Drones Versus Planes: A Conversation on Aerial Surveying

Drone for Aerial SurveyingDrones and airplanes are currently two of the most common methods used in analyzing a region from the air. An aerial survey has several applications in land development and construction. They are also valuable tools for capturing topographic data for environmental exploration and monitoring. High-powered sensors, such as Light Detection and Ranging (LiDAR) also enable surveyors to generate accurate measurements and a 3D model of a location.

Both drones and manned vehicles have the ability to glide over a landscape from varying heights and capture high-resolution images and accurate information. The glaring difference is that surveying planes require a pilot and surveying professionals to operate the camera or sensor, while drones are unmanned and could be run by a few people on the ground. Both offer many benefits but are no without drawbacks and complications.


Before the arrival of drones, planes, as well as helicopters, traditionally provided a cost-effective method of exploring vast land areas. Planes are equipped with LiDAR, digital cameras, and powerful computers to capture spectral data in great detail. The biggest advantage to using an airplane to perform a land survey is that pilots will have more control over which location the camera will pass.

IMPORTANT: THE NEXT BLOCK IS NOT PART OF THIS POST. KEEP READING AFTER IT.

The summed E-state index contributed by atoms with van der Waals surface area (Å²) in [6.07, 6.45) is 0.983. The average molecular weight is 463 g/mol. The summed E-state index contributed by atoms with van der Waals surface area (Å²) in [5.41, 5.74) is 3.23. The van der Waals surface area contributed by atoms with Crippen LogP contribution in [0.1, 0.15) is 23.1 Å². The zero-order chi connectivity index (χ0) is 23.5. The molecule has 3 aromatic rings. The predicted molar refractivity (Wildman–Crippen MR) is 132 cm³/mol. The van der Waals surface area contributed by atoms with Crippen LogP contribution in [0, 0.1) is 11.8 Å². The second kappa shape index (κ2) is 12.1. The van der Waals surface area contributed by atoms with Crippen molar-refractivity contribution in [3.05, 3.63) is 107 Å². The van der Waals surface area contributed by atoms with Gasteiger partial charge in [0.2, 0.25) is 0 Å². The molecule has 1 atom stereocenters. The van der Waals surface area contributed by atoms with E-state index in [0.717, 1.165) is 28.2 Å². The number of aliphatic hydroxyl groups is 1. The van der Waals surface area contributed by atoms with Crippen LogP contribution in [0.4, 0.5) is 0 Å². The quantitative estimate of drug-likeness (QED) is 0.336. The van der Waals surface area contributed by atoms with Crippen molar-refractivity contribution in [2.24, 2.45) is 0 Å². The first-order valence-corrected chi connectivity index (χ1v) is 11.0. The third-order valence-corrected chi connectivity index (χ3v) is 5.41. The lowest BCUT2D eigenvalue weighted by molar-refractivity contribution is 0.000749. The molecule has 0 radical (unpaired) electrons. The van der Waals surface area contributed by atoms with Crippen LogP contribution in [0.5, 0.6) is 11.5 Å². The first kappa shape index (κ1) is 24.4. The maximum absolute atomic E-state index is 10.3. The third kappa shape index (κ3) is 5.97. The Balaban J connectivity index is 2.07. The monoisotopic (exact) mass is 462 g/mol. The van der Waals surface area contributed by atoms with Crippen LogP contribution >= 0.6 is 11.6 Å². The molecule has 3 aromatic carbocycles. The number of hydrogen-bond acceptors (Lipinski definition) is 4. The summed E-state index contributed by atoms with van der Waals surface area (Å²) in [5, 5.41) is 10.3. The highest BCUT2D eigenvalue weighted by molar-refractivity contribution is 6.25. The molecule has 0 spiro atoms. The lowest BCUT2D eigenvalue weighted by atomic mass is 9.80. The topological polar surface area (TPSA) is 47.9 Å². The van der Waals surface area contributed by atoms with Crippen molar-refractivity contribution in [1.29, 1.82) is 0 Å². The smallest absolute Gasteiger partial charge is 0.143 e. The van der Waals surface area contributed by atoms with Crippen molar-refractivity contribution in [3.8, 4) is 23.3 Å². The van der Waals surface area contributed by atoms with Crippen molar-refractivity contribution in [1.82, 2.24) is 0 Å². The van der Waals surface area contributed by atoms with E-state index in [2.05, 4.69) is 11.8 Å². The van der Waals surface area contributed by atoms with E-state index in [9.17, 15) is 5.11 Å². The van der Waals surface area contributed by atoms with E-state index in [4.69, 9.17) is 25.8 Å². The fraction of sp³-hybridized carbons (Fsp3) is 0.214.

The analyst on board can also make sure that software and computer systems are operating properly throughout the survey. Safety is a primary concern with regards to manned aerial surveying. But, with an FBO setup, pilots can address some concerns, such as preventing operation delays and making sure the aircraft is in its best condition to perform the survey.


Many scientists and agencies consider the adaptation of drones to be revolutionary. It is set out to be the land surveying tool of the future. Drones provide more detailed modeling of site topography. And because they are affordable and don’t put the pilots at risk, they provide an ideal alternative for performing surveys into dangerous zones.

The biggest drawback is that current computer systems in drones are likely to malfunction, resulting in loss of technology and potential damage to property on the ground. Nevertheless, it appears as though drones are to be the future of surveying, as they are less expensive to maintain and operate.

Both aerial surveying methods offer accurate data and high-resolution images. As technologies improve, so will the content of land surveys, and that’s all that matters.